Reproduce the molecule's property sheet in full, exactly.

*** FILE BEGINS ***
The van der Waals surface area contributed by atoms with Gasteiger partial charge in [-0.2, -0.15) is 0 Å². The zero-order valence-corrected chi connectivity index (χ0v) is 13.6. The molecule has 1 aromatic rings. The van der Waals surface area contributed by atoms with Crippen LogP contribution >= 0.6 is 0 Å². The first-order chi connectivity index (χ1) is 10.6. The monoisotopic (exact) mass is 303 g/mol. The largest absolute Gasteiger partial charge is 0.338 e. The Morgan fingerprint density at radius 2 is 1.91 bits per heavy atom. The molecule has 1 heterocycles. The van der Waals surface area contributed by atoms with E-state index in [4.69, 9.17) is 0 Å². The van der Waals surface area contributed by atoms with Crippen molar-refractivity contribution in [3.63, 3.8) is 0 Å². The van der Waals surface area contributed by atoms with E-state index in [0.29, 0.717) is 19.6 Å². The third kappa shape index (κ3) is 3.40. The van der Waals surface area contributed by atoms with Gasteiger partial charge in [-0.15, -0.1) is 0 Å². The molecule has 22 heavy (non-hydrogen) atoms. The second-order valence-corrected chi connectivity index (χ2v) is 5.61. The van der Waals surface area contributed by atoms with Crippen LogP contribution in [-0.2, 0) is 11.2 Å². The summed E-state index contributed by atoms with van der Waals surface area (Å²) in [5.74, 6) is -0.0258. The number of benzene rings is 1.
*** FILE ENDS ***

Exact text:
The van der Waals surface area contributed by atoms with Gasteiger partial charge in [-0.2, -0.15) is 0 Å². The zero-order valence-corrected chi connectivity index (χ0v) is 13.6. The molecule has 1 aromatic rings. The van der Waals surface area contributed by atoms with Crippen LogP contribution >= 0.6 is 0 Å². The first-order chi connectivity index (χ1) is 10.6. The monoisotopic (exact) mass is 303 g/mol. The largest absolute Gasteiger partial charge is 0.338 e. The Morgan fingerprint density at radius 2 is 1.91 bits per heavy atom. The molecule has 1 heterocycles. The van der Waals surface area contributed by atoms with E-state index in [4.69, 9.17) is 0 Å². The van der Waals surface area contributed by atoms with Crippen molar-refractivity contribution in [3.63, 3.8) is 0 Å². The van der Waals surface area contributed by atoms with E-state index in [0.29, 0.717) is 19.6 Å². The third kappa shape index (κ3) is 3.40. The van der Waals surface area contributed by atoms with Gasteiger partial charge in [-0.15, -0.1) is 0 Å². The molecule has 22 heavy (non-hydrogen) atoms. The second-order valence-corrected chi connectivity index (χ2v) is 5.61. The van der Waals surface area contributed by atoms with Crippen LogP contribution in [-0.2, 0) is 11.2 Å². The summed E-state index contributed by atoms with van der Waals surface area (Å²) in [5.74, 6) is -0.0258. The number of benzene rings is 1.